What are the 4G LTE bands supported by AT&T in 2019? Do they differ from the 4G LTE bands that T-Mobile uses? And what about Verizon Wireless massive 4G LTE network and its supported frequencies? And where is Sprint left in the 4G LTE picture?
If you have ever tried to understand what’s the deal with 4G LTE band support, you would have inevitably stumbled upon a reality of limitations and restrictions. Many phones, for example, only support bands for a particular carrier and not for others.
We are breaking down the 4G LTE carrier bands for each of the major U.S. carrier (take a look at the table at the bottom of this article), but first, let’s say a few words about the state of 4G LTE on all of them.
||4G LTE bands
||2, 4, 5, 12, 14, 17, 29, 30, 66
||1900, 1700 abcde, 700bc
||2, 4, 5, 13, 46, 48, 66
||1900, 1700 f, 700 c
||2, 4, 5, 12, 66, 71
||1900, 1700 def, 700 a, 600
||25, 26, 41
||2500, 1900 g, 850
||3, 7, 20
||1800, 2600, 800
||3, 40, 41
||1800, 2300, 2500
*Main band for each carrier is marked in bold.
US 4G LTE carrier bands: the BIG picture
Mobile data volume as of September 2019, data by Tutela
As you can see in this bar chart, the vast majority of 4G LTE mobile data volume goes through mid-band spectrum. That would be the 1900MHz band 2 (B2) for AT&T; the 1900MHz B2 together with 1700MHz AWS bands B4 and B66 for Verizon; and pretty much the same combination of B2, B4 and B66 for T-Mobile. Those bands make the backbone of 4G LTE network coverage especially for urban areas.
In rural areas of the United States, the importance of low-band spectrum (below 1GHz) has a greater importance. Here, Verizon Wireless is particularly well invested with its 700MHz bands B13, B14, and B17. AT&T and T-Mobile, on the other hand, rely on 700MHz band B12. We will show you how the importance of low-bands rises in rural areas further below in this article.
What LTE Bands does AT&T use?
AT&T mobile data volume as of September 2019, data by Tutela
First, AT&T. The company has rolled out a massive 4G LTE network in the United States with support for bands 2, 4, 5 and 17, but the backbone of it remains band 17 in the 700MHz range, the company’s primary band. From 2017, AT&T towers also support band 12 as per FCC requirements. Since band 12 is a superset of band 17, these are now commonly referred to as one entity (band 12), and again, are the backbone of the LTE network. These are the AT&T LTE bands used in 2019.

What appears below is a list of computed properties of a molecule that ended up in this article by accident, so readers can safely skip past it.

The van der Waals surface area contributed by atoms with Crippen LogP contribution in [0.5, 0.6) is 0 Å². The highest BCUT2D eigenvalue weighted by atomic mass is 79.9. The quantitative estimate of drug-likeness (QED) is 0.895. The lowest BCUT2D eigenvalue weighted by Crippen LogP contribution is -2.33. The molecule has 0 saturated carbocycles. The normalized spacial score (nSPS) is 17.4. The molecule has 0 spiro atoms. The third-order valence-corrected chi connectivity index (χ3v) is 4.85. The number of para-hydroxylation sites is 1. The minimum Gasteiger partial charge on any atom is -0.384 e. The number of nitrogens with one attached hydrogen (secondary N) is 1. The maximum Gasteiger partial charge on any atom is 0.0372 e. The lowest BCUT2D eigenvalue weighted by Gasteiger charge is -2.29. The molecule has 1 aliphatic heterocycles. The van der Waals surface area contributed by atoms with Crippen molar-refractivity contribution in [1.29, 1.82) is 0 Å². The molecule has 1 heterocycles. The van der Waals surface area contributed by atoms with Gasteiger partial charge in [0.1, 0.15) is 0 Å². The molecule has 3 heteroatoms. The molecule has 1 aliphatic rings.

The remaining bands 2, 4 and 5 are mostly used in areas where AT&T does not have band 12/17, while in the densely populated metros, AT&T combines spectrum from multiple bands for better coverage. This is the reason why it is important that your phone supports all and not just one of these bands, in order for you to make maximum use of 4G LTE speeds.
Here is a breakdown of all the individual bands LTE bands that AT&T uses in 2019 and their role:
- Band 2 (1900MHz frequency range): it is one of the core bands for AT&T LTE as the carrier has large, 20x20MHz blocks in most markets.
- Band 4 (AWS-1700/2100MHz): this band is used as a supplement for improved capacity and is usually deployed in small, 5x5MHz blocks.
- Band 66 (AWS-3-1700/2100MHz): band 66 is a superset of band 4, meaning that it includes all of the band 4 blocks plus adds a few more. AT&T usually deploys this in 10×10 chunks, and you could commonly see it in the New York and New Jersey areas. It is actively being deployed.
- Band 5 (850MHz): this band is used most commonly 3G (HSPA+ ) connectivity, but some of it also goes toward LTE. AT&T owns a lot in this frequency range throughout the nation, and band 5 is sometimes used in areas where there is no band 12/17 coverage.
- Band 12/17 (700MHz): the backbone of AT&T’s LTE network and it provides practically a nation-wide coverage.
- Band 14 (700MHz): AT&T has a nationwide license for band 14. The carrier acquired these bands from FirstNet and they will be used for a federally-funded public safety channel. These will only be deployed in states that opt in the FirstNet service.
- Band 29 (700MHz): this is a supplementary channel. AT&T purchased this from Qualcomm and it is mostly deployed in a 5×0 configuration, meaning that you get one small 5MHz block for download (in some limited places like the California coast and northeast you have 10×0 blocks). This band cannot be used for upload.
- Band 30 (WCS 2300MHz): another supplementary band for 4G LTE. AT&T has deployed chunks of 10×10 across the nation.
What LTE bands does Verizon use?
Verizon Wireless mobile data volume as of September 2019, data by Tutela